20 Aug Dr. Maples’ ‘Communication in Healthcare’ Curriculum Featured In Becker’s Hospital Review
IHE executive director and CXO Maples’ ‘Communication in Healthcare’ Curriculum outlines successful patient experience strategy
Patient satisfaction has become the hottest phrase, and topic, in healthcare. Used as a key determinant of the quality of care, it is an important component of the pay-for-performance formula that calculates Medicare reimbursement under the Value-Based Purchasing program administered be The Centers for Medicare and Medicaid Services (CMS). Of course, patient satisfaction is quantified in patient surveys administered by healthcare research experts such as PRC.
In their rush to make sure they are doing everything in their power to ensure the best care and highest scores, hospitals and health systems often overlook the most impactful component of a successful patient experience strategy: communication. Effective patient experience strategies start and end with communication.
“Communication is the glue in any relationship,” noted Dr. William Maples, Executive Director and Chief Experience Officer of The Institute for Healthcare Excellence. “Relationship-centered healthcare is essential for excellent service, unfailing safety and exceptional outcomes. And we, as a medical community, haven’t devoted enough resources to it.”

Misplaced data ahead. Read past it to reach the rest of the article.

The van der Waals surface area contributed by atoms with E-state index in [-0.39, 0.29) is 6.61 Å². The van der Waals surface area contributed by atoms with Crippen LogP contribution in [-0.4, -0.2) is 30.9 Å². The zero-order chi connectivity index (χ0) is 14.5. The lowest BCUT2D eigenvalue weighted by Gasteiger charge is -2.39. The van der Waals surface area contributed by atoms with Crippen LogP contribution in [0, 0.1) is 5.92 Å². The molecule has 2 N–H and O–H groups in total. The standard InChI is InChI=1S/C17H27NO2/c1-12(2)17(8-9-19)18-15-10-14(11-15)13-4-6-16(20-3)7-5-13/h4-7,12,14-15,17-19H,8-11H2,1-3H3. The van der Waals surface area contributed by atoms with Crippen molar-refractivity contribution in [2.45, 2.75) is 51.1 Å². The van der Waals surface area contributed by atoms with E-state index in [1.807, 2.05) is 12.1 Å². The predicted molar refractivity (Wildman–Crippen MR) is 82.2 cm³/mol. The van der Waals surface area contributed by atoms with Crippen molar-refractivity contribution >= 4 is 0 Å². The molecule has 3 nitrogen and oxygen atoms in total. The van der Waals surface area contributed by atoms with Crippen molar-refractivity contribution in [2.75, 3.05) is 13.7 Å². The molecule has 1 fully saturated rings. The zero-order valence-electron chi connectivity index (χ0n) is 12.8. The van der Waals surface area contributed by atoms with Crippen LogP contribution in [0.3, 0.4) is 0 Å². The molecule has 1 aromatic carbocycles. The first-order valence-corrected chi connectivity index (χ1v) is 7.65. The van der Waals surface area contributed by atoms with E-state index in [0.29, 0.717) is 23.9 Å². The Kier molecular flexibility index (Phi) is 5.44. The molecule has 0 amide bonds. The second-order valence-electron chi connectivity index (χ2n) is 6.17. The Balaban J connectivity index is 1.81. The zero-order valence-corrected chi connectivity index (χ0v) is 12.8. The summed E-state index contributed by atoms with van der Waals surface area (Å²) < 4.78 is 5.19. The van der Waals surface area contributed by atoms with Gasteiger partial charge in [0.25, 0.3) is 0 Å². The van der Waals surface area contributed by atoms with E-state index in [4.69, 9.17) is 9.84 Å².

An article published in Becker’s Hospital Review about Communication in Healthcare summarized the five key takeaways from Dr. Maples’ extensive 14-year study and also explained how healthcare practitioners can apply that research.
“If healthcare personnel learn to truly listen, pay attention, gather and prioritize accurate data, and connect with the patient, the patient’s experience can only improve,” Maples emphasized.
Studies have shown that half of all preventable medical staff errors are due to poor communication between staff. Of all the types of communication patients have with staff, the interactions and relationship that patients have with their physician compose the biggest single factor in creating successful outcomes.
If overall communication is improved, time with patients is used more effectively, finances are allocated more appropriately and the likelihood of improving patient experience is significantly increased.
“The return on investment from improving quality has been estimated in the range of 5 to 1,” Maples said. “With physicians and caregivers working on the true key driver of patient experience, there is no difficulty justifying the connection to rewards.”